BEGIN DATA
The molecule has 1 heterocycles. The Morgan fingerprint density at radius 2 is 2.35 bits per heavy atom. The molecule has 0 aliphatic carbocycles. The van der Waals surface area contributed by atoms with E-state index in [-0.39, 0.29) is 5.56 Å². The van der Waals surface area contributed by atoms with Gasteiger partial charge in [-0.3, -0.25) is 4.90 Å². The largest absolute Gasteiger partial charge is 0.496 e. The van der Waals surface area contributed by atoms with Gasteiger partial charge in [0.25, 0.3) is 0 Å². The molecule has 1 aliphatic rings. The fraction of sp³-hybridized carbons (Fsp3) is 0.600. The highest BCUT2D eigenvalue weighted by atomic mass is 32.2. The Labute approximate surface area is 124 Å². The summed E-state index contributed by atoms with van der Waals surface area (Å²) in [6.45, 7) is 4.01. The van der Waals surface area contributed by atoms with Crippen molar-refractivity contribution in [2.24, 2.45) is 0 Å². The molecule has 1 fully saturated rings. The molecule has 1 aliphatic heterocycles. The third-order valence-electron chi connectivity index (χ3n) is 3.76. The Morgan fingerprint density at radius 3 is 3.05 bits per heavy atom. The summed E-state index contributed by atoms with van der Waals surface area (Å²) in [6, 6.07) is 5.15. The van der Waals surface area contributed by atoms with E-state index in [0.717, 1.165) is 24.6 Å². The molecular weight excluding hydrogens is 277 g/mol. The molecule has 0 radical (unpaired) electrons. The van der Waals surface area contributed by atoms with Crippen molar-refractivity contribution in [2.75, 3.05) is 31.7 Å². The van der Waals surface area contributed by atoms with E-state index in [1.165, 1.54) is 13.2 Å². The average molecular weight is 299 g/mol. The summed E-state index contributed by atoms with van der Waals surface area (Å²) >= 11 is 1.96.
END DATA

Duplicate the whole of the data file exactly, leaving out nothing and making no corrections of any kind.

The molecule has 1 heterocycles. The Morgan fingerprint density at radius 2 is 2.35 bits per heavy atom. The molecule has 0 aliphatic carbocycles. The van der Waals surface area contributed by atoms with E-state index in [-0.39, 0.29) is 5.56 Å². The van der Waals surface area contributed by atoms with Gasteiger partial charge in [-0.3, -0.25) is 4.90 Å². The largest absolute Gasteiger partial charge is 0.496 e. The van der Waals surface area contributed by atoms with Gasteiger partial charge in [0.25, 0.3) is 0 Å². The molecule has 1 aliphatic rings. The fraction of sp³-hybridized carbons (Fsp3) is 0.600. The highest BCUT2D eigenvalue weighted by atomic mass is 32.2. The Labute approximate surface area is 124 Å². The summed E-state index contributed by atoms with van der Waals surface area (Å²) in [6.45, 7) is 4.01. The van der Waals surface area contributed by atoms with Crippen molar-refractivity contribution in [2.24, 2.45) is 0 Å². The molecule has 1 fully saturated rings. The molecule has 1 aliphatic heterocycles. The third-order valence-electron chi connectivity index (χ3n) is 3.76. The Morgan fingerprint density at radius 3 is 3.05 bits per heavy atom. The summed E-state index contributed by atoms with van der Waals surface area (Å²) in [6, 6.07) is 5.15. The van der Waals surface area contributed by atoms with E-state index in [0.717, 1.165) is 24.6 Å². The molecular weight excluding hydrogens is 277 g/mol. The molecule has 0 radical (unpaired) electrons. The van der Waals surface area contributed by atoms with Crippen molar-refractivity contribution in [2.75, 3.05) is 31.7 Å². The van der Waals surface area contributed by atoms with E-state index in [1.165, 1.54) is 13.2 Å². The average molecular weight is 299 g/mol. The summed E-state index contributed by atoms with van der Waals surface area (Å²) >= 11 is 1.96.